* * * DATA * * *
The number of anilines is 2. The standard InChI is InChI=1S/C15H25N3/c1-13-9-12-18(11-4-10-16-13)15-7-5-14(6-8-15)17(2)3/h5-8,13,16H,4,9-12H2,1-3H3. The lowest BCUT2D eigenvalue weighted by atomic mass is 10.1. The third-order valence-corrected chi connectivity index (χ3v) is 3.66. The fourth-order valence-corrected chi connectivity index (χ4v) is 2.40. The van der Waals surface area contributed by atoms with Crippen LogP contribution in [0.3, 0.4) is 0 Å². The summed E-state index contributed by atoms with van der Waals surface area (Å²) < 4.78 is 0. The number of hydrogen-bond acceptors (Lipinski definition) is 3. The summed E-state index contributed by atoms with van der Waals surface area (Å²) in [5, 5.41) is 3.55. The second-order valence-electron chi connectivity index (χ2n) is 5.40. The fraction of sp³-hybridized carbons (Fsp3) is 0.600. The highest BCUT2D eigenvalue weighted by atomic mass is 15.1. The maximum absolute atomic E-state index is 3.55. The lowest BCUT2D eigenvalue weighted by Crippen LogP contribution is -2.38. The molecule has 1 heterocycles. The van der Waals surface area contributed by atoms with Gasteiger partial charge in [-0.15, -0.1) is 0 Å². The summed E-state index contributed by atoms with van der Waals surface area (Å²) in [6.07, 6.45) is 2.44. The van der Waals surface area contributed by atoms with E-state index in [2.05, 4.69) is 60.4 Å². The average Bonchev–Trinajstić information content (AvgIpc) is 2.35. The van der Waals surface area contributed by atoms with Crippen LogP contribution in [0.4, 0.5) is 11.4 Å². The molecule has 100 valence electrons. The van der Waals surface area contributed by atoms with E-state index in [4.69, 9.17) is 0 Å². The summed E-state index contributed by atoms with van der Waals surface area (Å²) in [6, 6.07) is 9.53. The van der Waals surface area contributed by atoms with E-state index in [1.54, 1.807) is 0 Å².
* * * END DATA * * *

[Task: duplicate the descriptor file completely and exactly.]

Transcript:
The number of anilines is 2. The standard InChI is InChI=1S/C15H25N3/c1-13-9-12-18(11-4-10-16-13)15-7-5-14(6-8-15)17(2)3/h5-8,13,16H,4,9-12H2,1-3H3. The lowest BCUT2D eigenvalue weighted by atomic mass is 10.1. The third-order valence-corrected chi connectivity index (χ3v) is 3.66. The fourth-order valence-corrected chi connectivity index (χ4v) is 2.40. The van der Waals surface area contributed by atoms with Crippen LogP contribution in [0.3, 0.4) is 0 Å². The summed E-state index contributed by atoms with van der Waals surface area (Å²) < 4.78 is 0. The number of hydrogen-bond acceptors (Lipinski definition) is 3. The summed E-state index contributed by atoms with van der Waals surface area (Å²) in [5, 5.41) is 3.55. The second-order valence-electron chi connectivity index (χ2n) is 5.40. The fraction of sp³-hybridized carbons (Fsp3) is 0.600. The highest BCUT2D eigenvalue weighted by atomic mass is 15.1. The maximum absolute atomic E-state index is 3.55. The lowest BCUT2D eigenvalue weighted by Crippen LogP contribution is -2.38. The molecule has 1 heterocycles. The van der Waals surface area contributed by atoms with Gasteiger partial charge in [-0.15, -0.1) is 0 Å². The summed E-state index contributed by atoms with van der Waals surface area (Å²) in [6.07, 6.45) is 2.44. The van der Waals surface area contributed by atoms with E-state index in [2.05, 4.69) is 60.4 Å². The average Bonchev–Trinajstić information content (AvgIpc) is 2.35. The van der Waals surface area contributed by atoms with Crippen LogP contribution in [0.4, 0.5) is 11.4 Å². The molecule has 100 valence electrons. The van der Waals surface area contributed by atoms with E-state index in [4.69, 9.17) is 0 Å². The summed E-state index contributed by atoms with van der Waals surface area (Å²) in [6, 6.07) is 9.53. The van der Waals surface area contributed by atoms with E-state index in [1.54, 1.807) is 0 Å².